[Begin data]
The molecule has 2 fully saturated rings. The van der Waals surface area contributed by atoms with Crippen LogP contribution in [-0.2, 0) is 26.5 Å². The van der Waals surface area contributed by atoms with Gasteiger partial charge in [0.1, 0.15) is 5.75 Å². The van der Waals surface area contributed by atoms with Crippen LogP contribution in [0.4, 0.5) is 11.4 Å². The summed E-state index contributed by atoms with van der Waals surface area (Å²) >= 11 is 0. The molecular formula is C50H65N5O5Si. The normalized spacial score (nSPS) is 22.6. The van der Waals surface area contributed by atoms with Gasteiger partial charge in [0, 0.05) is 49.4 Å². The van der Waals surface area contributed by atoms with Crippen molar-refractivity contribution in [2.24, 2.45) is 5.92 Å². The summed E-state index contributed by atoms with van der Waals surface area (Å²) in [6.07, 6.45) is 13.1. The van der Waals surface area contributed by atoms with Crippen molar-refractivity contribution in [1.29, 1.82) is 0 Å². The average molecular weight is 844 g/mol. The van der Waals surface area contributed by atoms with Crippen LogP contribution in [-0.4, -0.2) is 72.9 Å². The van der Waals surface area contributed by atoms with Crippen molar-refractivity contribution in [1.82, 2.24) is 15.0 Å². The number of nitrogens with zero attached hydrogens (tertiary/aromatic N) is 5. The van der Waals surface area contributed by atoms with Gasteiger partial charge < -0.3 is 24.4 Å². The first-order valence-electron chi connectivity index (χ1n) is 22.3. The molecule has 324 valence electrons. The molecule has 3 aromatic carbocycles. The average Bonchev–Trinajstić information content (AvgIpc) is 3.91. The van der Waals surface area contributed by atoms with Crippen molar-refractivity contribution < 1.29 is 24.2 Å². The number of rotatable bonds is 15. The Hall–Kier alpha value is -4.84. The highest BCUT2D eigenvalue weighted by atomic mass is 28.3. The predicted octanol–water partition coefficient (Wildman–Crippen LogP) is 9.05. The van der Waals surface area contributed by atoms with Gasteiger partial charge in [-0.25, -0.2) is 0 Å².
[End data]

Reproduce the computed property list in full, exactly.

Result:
The molecule has 2 fully saturated rings. The van der Waals surface area contributed by atoms with Crippen LogP contribution in [-0.2, 0) is 26.5 Å². The van der Waals surface area contributed by atoms with Gasteiger partial charge in [0.1, 0.15) is 5.75 Å². The van der Waals surface area contributed by atoms with Crippen LogP contribution in [0.4, 0.5) is 11.4 Å². The summed E-state index contributed by atoms with van der Waals surface area (Å²) >= 11 is 0. The molecular formula is C50H65N5O5Si. The normalized spacial score (nSPS) is 22.6. The van der Waals surface area contributed by atoms with Gasteiger partial charge in [0, 0.05) is 49.4 Å². The van der Waals surface area contributed by atoms with Crippen molar-refractivity contribution in [2.24, 2.45) is 5.92 Å². The summed E-state index contributed by atoms with van der Waals surface area (Å²) in [6.07, 6.45) is 13.1. The van der Waals surface area contributed by atoms with Crippen molar-refractivity contribution in [1.29, 1.82) is 0 Å². The average molecular weight is 844 g/mol. The van der Waals surface area contributed by atoms with Crippen LogP contribution in [-0.4, -0.2) is 72.9 Å². The van der Waals surface area contributed by atoms with Crippen molar-refractivity contribution in [1.82, 2.24) is 15.0 Å². The number of nitrogens with zero attached hydrogens (tertiary/aromatic N) is 5. The van der Waals surface area contributed by atoms with Gasteiger partial charge < -0.3 is 24.4 Å². The first-order valence-electron chi connectivity index (χ1n) is 22.3. The molecule has 324 valence electrons. The molecule has 3 aromatic carbocycles. The average Bonchev–Trinajstić information content (AvgIpc) is 3.91. The van der Waals surface area contributed by atoms with Crippen molar-refractivity contribution < 1.29 is 24.2 Å². The number of rotatable bonds is 15. The Hall–Kier alpha value is -4.84. The highest BCUT2D eigenvalue weighted by atomic mass is 28.3. The predicted octanol–water partition coefficient (Wildman–Crippen LogP) is 9.05. The van der Waals surface area contributed by atoms with Gasteiger partial charge in [-0.25, -0.2) is 0 Å².